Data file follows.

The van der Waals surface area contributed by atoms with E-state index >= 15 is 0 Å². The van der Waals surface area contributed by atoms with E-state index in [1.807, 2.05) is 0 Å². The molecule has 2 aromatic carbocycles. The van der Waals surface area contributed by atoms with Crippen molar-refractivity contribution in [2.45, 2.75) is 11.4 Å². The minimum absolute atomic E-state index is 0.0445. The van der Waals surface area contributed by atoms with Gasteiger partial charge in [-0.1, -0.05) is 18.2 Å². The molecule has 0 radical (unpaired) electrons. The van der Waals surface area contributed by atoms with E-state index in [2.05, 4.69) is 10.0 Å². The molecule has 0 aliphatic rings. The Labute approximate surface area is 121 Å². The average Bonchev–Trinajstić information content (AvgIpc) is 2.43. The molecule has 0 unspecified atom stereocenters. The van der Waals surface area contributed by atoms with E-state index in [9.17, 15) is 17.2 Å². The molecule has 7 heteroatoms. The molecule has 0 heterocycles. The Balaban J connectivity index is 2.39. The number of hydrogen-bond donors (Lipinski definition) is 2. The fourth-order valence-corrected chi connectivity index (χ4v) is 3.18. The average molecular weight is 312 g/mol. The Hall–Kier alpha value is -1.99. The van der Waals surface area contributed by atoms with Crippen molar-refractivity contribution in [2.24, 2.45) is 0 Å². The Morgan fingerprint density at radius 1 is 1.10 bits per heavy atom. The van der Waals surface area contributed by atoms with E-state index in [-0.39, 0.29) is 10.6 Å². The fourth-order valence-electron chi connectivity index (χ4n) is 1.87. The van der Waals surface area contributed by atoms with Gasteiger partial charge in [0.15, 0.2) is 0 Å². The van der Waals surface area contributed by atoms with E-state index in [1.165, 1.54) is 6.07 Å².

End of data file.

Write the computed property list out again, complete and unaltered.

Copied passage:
The van der Waals surface area contributed by atoms with E-state index >= 15 is 0 Å². The van der Waals surface area contributed by atoms with E-state index in [1.807, 2.05) is 0 Å². The molecule has 2 aromatic carbocycles. The van der Waals surface area contributed by atoms with Crippen molar-refractivity contribution in [2.45, 2.75) is 11.4 Å². The minimum absolute atomic E-state index is 0.0445. The van der Waals surface area contributed by atoms with Gasteiger partial charge in [-0.1, -0.05) is 18.2 Å². The molecule has 0 radical (unpaired) electrons. The van der Waals surface area contributed by atoms with E-state index in [2.05, 4.69) is 10.0 Å². The molecule has 0 aliphatic rings. The Labute approximate surface area is 121 Å². The average Bonchev–Trinajstić information content (AvgIpc) is 2.43. The molecule has 0 unspecified atom stereocenters. The van der Waals surface area contributed by atoms with E-state index in [9.17, 15) is 17.2 Å². The molecule has 7 heteroatoms. The molecule has 0 heterocycles. The Balaban J connectivity index is 2.39. The number of hydrogen-bond donors (Lipinski definition) is 2. The fourth-order valence-corrected chi connectivity index (χ4v) is 3.18. The average molecular weight is 312 g/mol. The Hall–Kier alpha value is -1.99. The van der Waals surface area contributed by atoms with Crippen molar-refractivity contribution in [2.24, 2.45) is 0 Å². The Morgan fingerprint density at radius 1 is 1.10 bits per heavy atom. The van der Waals surface area contributed by atoms with E-state index in [-0.39, 0.29) is 10.6 Å². The fourth-order valence-electron chi connectivity index (χ4n) is 1.87. The van der Waals surface area contributed by atoms with Gasteiger partial charge in [0.15, 0.2) is 0 Å². The van der Waals surface area contributed by atoms with E-state index in [1.165, 1.54) is 6.07 Å².